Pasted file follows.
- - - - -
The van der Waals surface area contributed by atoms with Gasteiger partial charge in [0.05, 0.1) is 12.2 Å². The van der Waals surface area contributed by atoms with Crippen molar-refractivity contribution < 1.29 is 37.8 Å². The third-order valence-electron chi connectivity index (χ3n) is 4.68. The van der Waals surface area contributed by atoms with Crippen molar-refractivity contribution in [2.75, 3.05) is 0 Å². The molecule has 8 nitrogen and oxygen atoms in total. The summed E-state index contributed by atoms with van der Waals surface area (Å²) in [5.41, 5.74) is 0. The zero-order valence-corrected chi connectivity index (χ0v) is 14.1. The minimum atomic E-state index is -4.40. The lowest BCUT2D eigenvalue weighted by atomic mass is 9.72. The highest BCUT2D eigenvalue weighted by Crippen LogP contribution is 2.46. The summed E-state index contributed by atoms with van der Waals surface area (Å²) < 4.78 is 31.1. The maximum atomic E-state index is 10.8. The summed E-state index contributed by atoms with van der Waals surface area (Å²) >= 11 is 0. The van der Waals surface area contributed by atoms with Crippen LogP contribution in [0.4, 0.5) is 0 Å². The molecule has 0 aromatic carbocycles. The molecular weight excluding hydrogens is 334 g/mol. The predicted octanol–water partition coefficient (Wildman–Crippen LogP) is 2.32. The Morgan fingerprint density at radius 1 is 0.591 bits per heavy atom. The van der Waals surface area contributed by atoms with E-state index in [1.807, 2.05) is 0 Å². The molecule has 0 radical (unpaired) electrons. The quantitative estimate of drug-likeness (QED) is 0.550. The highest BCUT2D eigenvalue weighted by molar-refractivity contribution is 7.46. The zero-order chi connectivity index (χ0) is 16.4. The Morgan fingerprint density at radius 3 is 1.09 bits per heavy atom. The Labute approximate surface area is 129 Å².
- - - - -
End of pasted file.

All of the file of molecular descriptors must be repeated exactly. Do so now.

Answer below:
The van der Waals surface area contributed by atoms with Gasteiger partial charge in [0.05, 0.1) is 12.2 Å². The van der Waals surface area contributed by atoms with Crippen molar-refractivity contribution < 1.29 is 37.8 Å². The third-order valence-electron chi connectivity index (χ3n) is 4.68. The van der Waals surface area contributed by atoms with Crippen molar-refractivity contribution in [2.75, 3.05) is 0 Å². The molecule has 8 nitrogen and oxygen atoms in total. The summed E-state index contributed by atoms with van der Waals surface area (Å²) in [5.41, 5.74) is 0. The zero-order valence-corrected chi connectivity index (χ0v) is 14.1. The minimum atomic E-state index is -4.40. The lowest BCUT2D eigenvalue weighted by atomic mass is 9.72. The highest BCUT2D eigenvalue weighted by Crippen LogP contribution is 2.46. The summed E-state index contributed by atoms with van der Waals surface area (Å²) < 4.78 is 31.1. The maximum atomic E-state index is 10.8. The summed E-state index contributed by atoms with van der Waals surface area (Å²) >= 11 is 0. The van der Waals surface area contributed by atoms with Crippen LogP contribution in [0.4, 0.5) is 0 Å². The molecule has 0 aromatic carbocycles. The molecular weight excluding hydrogens is 334 g/mol. The predicted octanol–water partition coefficient (Wildman–Crippen LogP) is 2.32. The Morgan fingerprint density at radius 1 is 0.591 bits per heavy atom. The van der Waals surface area contributed by atoms with E-state index in [1.807, 2.05) is 0 Å². The molecule has 0 radical (unpaired) electrons. The quantitative estimate of drug-likeness (QED) is 0.550. The highest BCUT2D eigenvalue weighted by molar-refractivity contribution is 7.46. The zero-order chi connectivity index (χ0) is 16.4. The Morgan fingerprint density at radius 3 is 1.09 bits per heavy atom. The Labute approximate surface area is 129 Å².